\] We now have an expression for the coefficients for the population best linear predictor in terms of the joint distribution \((Y_{i}, \X_{i})\). A couple of facts might be useful for reasoning this expression. Recall that \(\mb{Q}_{\mb{XX}} = \E[\X_{i}\X_{i}']\) is a \(k\times k\) matrix and \(\mb{Q}_{\X Y} = \E[\X_{i}Y_{i}]\) is a \(k\times 1\) column vector, which implies that \(\bfbeta\) is also a \(k \times 1\) column vector.

Intuitively, what is happening in the expression for the population regression coefficients? It is helpful to separate the intercept or constant term so that we have \[ Y_{i} = \beta_{0} + \X'\bfbeta + e_{i}, \] so \(\bfbeta\) refers to just the vector of coefficients for the covariates. In this case, we can write the coefficients in a more interpretable way: \[ \bfbeta = \V[\X]^{-1}\text{Cov}(\X, Y), \qquad \beta_0 = \mu_Y - \mb{\mu}'_{\mb{X}}\bfbeta \]

Thus, the population coefficients take the covariance between the outcome and the covariates and “divide” it by information about variances and covariances of the covariates. The intercept recenters the regression so that projection errors are mean zero. Thus, we can see that these coefficients generalize the bivariate formula to this multiple covariate context.

With an expression for the population linear regression coefficients, we can write the linear projection as \[ m(\X_{i}) = \X_{i}'\left(\E[\X_{i}\X_{i}']\right)^{-1}\E[\X_{i}Y_{i}] = \X_{i}'\mb{Q}_{\mb{XX}}^{-1}\mb{Q}_{\mb{X}Y} \]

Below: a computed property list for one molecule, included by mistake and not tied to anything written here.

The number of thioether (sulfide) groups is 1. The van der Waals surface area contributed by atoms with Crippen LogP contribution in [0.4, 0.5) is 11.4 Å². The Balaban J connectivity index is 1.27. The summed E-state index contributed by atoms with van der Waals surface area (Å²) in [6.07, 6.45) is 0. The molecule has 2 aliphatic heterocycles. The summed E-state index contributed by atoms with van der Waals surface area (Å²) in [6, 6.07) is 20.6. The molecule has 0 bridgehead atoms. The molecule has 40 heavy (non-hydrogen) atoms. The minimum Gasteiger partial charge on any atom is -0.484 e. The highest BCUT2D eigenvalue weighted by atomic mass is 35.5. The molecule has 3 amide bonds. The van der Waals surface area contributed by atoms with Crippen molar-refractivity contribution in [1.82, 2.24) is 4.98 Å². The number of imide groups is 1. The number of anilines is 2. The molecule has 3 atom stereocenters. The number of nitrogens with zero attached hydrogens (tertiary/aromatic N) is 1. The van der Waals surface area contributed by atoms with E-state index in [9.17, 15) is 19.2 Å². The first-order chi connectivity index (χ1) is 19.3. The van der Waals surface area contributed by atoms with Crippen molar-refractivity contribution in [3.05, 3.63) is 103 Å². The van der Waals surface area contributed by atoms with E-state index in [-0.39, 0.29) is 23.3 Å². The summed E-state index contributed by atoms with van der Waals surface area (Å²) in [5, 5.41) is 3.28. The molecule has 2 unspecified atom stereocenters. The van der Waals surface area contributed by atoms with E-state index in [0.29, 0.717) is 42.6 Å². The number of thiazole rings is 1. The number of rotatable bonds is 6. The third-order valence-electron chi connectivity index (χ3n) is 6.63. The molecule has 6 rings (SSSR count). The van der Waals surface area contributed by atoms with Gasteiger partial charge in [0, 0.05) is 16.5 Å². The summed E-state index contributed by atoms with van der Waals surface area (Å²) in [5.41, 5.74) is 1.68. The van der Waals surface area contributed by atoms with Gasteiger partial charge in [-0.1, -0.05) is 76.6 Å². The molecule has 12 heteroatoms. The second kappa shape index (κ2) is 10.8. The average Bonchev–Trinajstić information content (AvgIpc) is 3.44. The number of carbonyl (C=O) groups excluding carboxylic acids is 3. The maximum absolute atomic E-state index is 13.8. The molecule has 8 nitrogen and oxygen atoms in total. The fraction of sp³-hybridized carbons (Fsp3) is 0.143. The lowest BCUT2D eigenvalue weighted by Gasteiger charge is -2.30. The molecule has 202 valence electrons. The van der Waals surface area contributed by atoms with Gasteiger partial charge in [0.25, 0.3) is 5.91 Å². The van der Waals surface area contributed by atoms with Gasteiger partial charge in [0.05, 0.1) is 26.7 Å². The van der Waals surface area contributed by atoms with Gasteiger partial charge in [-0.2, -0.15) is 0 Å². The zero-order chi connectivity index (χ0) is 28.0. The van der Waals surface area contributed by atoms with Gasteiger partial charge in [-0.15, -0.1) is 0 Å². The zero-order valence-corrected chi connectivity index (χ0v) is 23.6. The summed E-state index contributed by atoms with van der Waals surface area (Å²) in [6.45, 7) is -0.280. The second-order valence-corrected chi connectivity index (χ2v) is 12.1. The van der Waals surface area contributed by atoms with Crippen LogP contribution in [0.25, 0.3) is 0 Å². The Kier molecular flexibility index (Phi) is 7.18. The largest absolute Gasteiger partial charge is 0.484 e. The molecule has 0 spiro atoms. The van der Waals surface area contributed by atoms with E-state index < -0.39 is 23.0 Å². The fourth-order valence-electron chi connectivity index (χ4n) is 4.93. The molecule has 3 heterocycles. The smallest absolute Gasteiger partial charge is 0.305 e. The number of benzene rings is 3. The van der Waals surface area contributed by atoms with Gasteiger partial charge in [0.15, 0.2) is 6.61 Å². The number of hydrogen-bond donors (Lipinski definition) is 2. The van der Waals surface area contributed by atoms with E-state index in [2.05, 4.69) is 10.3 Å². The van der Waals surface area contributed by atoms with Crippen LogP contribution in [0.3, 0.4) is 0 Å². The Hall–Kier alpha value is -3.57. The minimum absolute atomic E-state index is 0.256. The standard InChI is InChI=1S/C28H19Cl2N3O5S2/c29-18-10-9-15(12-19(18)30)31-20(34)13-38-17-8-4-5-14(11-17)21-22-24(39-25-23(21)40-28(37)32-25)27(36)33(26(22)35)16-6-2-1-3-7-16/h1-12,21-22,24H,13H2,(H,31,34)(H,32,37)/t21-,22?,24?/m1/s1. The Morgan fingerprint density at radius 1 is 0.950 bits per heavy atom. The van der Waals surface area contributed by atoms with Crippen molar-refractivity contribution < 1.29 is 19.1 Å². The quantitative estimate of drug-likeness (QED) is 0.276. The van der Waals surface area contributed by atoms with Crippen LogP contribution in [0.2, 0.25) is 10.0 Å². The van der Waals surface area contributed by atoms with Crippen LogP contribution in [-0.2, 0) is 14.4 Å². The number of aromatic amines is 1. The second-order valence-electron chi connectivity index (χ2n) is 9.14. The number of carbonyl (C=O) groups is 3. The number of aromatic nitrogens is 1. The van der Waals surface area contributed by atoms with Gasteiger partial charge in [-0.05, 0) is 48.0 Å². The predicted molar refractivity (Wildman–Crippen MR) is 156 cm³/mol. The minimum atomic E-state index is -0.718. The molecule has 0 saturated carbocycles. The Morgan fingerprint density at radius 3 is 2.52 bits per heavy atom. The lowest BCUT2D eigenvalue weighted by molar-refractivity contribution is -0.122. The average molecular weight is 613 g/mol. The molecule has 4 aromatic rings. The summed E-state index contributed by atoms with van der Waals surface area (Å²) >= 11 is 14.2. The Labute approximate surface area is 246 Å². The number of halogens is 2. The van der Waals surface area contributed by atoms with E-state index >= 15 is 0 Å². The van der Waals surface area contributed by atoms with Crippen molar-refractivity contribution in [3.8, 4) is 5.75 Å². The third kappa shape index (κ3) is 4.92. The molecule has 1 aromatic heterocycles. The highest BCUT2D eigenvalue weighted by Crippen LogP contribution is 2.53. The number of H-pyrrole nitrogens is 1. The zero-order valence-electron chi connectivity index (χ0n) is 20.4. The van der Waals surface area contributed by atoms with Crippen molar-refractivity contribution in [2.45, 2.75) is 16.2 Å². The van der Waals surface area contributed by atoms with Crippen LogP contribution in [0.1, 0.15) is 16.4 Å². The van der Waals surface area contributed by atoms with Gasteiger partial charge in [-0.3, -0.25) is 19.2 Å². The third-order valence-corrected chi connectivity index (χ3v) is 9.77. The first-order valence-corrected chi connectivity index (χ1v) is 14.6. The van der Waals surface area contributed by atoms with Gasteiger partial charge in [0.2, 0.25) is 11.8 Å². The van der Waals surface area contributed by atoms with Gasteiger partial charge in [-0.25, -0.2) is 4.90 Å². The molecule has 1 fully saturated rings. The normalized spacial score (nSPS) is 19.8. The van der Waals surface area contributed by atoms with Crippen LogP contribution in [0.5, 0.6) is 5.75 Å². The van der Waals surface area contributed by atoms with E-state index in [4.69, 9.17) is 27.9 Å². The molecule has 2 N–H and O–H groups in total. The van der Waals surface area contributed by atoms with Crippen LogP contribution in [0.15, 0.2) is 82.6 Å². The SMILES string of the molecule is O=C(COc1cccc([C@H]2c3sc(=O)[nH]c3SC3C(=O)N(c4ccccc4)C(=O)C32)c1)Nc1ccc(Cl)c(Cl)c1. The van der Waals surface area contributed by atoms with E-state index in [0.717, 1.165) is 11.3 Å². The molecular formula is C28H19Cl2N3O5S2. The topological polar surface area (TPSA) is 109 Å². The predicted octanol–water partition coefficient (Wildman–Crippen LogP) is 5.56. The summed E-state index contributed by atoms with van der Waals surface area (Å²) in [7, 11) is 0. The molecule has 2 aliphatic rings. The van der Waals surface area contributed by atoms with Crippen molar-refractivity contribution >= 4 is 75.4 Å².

### 5.2.4 Projection error

The **projection error** is the difference between the actual value of \(Y_i\) and the projection, \[
e_{i} = Y_{i} - m(\X_{i}) = Y_i - \X_{i}'\bfbeta,
\] where we have made no assumptions about this error yet. The projection error is simply the prediction error of the best linear prediction. Rewriting this definition, we can see that we can always write the outcome as the linear projection plus the projection error, \[
Y_{i} = \X_{i}'\bfbeta + e_{i}.
\] Notice that this looks suspiciously similar to a linearity assumption on the CEF, but we haven’t made any assumptions here. Instead, we have just used the definition of the projection error to write a tautological statement: \[
Y_{i} = \X_{i}'\bfbeta + e_{i} = \X_{i}'\bfbeta + Y_{i} - \X_{i}'\bfbeta = Y_{i}.
\] The critical difference between this representation and the usual linear model assumption is what properties \(e_{i}\) possesses.

One key property of the projection errors is that when the covariate vector includes an “intercept” or constant term, the projection errors are uncorrelated with the covariates. To see this, we first note that \(\E[\X_{i}e_{i}] = 0\) since \[ \begin{aligned} \E[\X_{i}e_{i}] &= \E[\X_{{i}}(Y_{i} - \X_{i}'\bfbeta)] \\ &= \E[\X_{i}Y_{i}] - \E[\X_{i}\X_{i}']\bfbeta \\ &= \E[\X_{i}Y_{i}] - \E[\X_{i}\X_{i}']\left(\E[\X_{i}\X_{i}']\right)^{-1}\E[\X_{i}Y_{i}] \\ &= \E[\X_{i}Y_{i}] - \E[\X_{i}Y_{i}] = 0 \end{aligned} \] Thus, for every \(X_{ij}\) in \(\X_{i}\), we have \(\E[X_{ij}e_{i}] = 0\). If one of the entries in \(\X_i\) is a constant 1, then this also implies that \(\E[e_{i}] = 0\). Together, these facts imply that the projection error is uncorrelated with each \(X_{ij}\), since \[ \cov(X_{ij}, e_{i}) = \E[X_{ij}e_{i}] - \E[X_{ij}]\E[e_{i}] = 0 - 0 = 0 \] Notice that we still have made no assumptions about these projection errors except for some mild regularity conditions on the joint distribution of the outcome and covariates. Thus, in very general settings, we can write the linear projection model \(Y_i = \X_i'\bfbeta + e_i\) where \(\bfbeta = \left(\E[\X_{i}\X_{i}']\right)^{-1}\E[\X_{i}Y_{i}]\) and conclude that \(\E[\X_{i}e_{i}] = 0\) by definition, not by assumption.